The Stewart-Cassiar Highway, also known as the Dease Lake Highway and the Stikine Highway, is road mostly in northwestern British Columbia, Canada. It runs from Kitwanga, British Columbia to Watson Lake, Yukon and serves as an alternate access to Alaska.
The Stewart-Cassiar Highway, signed as Highway 37, is a 725 km (450 mi) long road that runs from the Yellowhead Highway at Kitwanga, British Columbia to the Alaska Highway near Watson Lake, Yukon. Taking this route as opposed to the entire Alaska Highway can save about 210 km (130 mi) for travelers coming from southern British Columbia and the Pacific Northwest of the contiguous United States. Almost all of the route is located in British Columbia, with exception of the northernmost 3.4 km (2.1 mi) which is located in the Yukon. Highway 37 continues southwest from Kitwanga to Terrace and Kitimat.
The Cassiar Highway was completed in 1972, and is asphalt-surfaced with the exception of a short gravel break through the Stikine River valley. The highway passes through hilly and mountainous, mostly wooded wilderness region where services are located sparsely population communities that are widely spaced.
- See also: Alaska Highway#Prepare
This is a northern route which leads through isolated communities and through northwestern British Columbia. Road conditions may be treacherous in winter, be sure that your vehicle is in top mechanical condition; do not set out on this route in winter without snow tires and emergency equipment for winter driving. As this highway is used as an alternate route to connect with the Alaska Highway, similar preparations should take place as part of the larger journey.
This route may be taken from either endpoint (Kitwanga or Watson Lake) or incorporated as part of a larger Yukon or Alaska trip, this itinerary describes a trip from south to north. To access it from southern British Columbia or Washington state, drive to Prince George and then follow the Yellowhead Highway west for 480 km (300 mi) to Kitwanga.
- 1 Kitwanga — population 430, southern terminus of the Stewart-Cassiar Highway.
- 2 Terrace — population 12,500, it's the regional retail and service hub for the northwestern portion of British Columbia; located 93 km (58 mi) southwest of Kitwanga.
- 3 New Hazelton — population 580, it's the last community before Highway 37 when approaching from the east and south; located and 49 km (30 mi) east of Kitwanga.
- 4 Kitwanga — population 430, southern terminus of the Stewart-Cassiar Highway.
- 5 Meziadin Lake Provincial Park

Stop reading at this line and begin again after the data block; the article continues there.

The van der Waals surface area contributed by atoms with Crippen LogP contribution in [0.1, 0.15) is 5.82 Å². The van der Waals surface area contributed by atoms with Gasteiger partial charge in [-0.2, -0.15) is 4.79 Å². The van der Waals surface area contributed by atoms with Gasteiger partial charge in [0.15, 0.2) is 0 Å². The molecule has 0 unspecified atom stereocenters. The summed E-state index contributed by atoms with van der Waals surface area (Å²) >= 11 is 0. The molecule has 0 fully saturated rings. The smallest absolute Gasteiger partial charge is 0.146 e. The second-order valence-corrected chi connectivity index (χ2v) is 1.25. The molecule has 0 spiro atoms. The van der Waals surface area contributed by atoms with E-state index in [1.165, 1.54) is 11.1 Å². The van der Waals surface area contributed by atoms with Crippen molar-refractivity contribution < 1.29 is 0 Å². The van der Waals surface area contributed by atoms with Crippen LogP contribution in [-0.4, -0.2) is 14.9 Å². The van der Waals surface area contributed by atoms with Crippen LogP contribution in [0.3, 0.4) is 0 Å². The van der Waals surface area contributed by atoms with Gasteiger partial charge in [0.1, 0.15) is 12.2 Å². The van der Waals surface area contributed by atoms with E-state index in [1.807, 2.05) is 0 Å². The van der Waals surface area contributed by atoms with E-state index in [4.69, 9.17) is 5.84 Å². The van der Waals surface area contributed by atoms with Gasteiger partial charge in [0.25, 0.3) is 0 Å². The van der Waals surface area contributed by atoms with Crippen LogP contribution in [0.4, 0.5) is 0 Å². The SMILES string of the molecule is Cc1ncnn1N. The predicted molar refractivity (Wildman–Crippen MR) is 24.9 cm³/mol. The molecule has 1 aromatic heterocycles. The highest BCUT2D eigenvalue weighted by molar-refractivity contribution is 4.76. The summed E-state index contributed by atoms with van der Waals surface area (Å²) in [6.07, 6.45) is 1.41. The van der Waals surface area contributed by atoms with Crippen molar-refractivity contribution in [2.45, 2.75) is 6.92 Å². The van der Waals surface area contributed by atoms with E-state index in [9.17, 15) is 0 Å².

- 6 Meziadin Junction — junction Highway 37A.
- 9 Bell II — name derived from being located at the second crossing of the Bell-Irving River junction and now a major heliskiing destination.
- 10 Bob Quinn Lake
- 11 Kinaskan Lake Provincial Park
- 12 Tatogga (seasonal)
- 13 Iskut
- 14 Dease Lake — population 300, a wilderness and hunting destination.
- 15 Jade City — population 30, named after an area jade mine which is considered one of the largest in the world.
- 17 Good Hope Lake — population 40.
- 18 Boya Lake Provincial Park
- 19 Alaska Highway — northern terminus of the Stewart-Cassiar Highway. (seasonal)
- 20 Watson Lake — population 790, nearest major community to the Stewart-Cassiar Highway; located 22 km (14 mi) east of Hwy 37.
The Cassiar Highway is very isolated, with a few, small populated areas along the highway so plan your stops for fuel, food and breaks before the start of your trip. The highway is asphalt-surfaced with the exception of a few short gravel breaks and is generally narrower than most 2-lane highways, with little or no shoulder, and the centerline and edge line markings may be missing along some northern sections of the highway; most bridges are a single lane. Drive with your headlights on at all times. Also watch for logging and freight trucks that travel the route 24 hours a day. Internet and cell phone connections is available in Stewart, Dease Lake and Watson Lake; however, do not expect coverage over the entire route.
Grizzly and black bear, caribou, moose, fox and many other species of wildlife can be found on and along the highway. In the late spring and early summer, adults and their young may be crossing the road to find new habitat. When viewing wildlife please park your vehicle in a safe location and make certain you are not blocking other traffic; remain in admire wildlife from the safety of your vehicle.
Continue north to Whitehorse and points beyond along the Alaska Highway.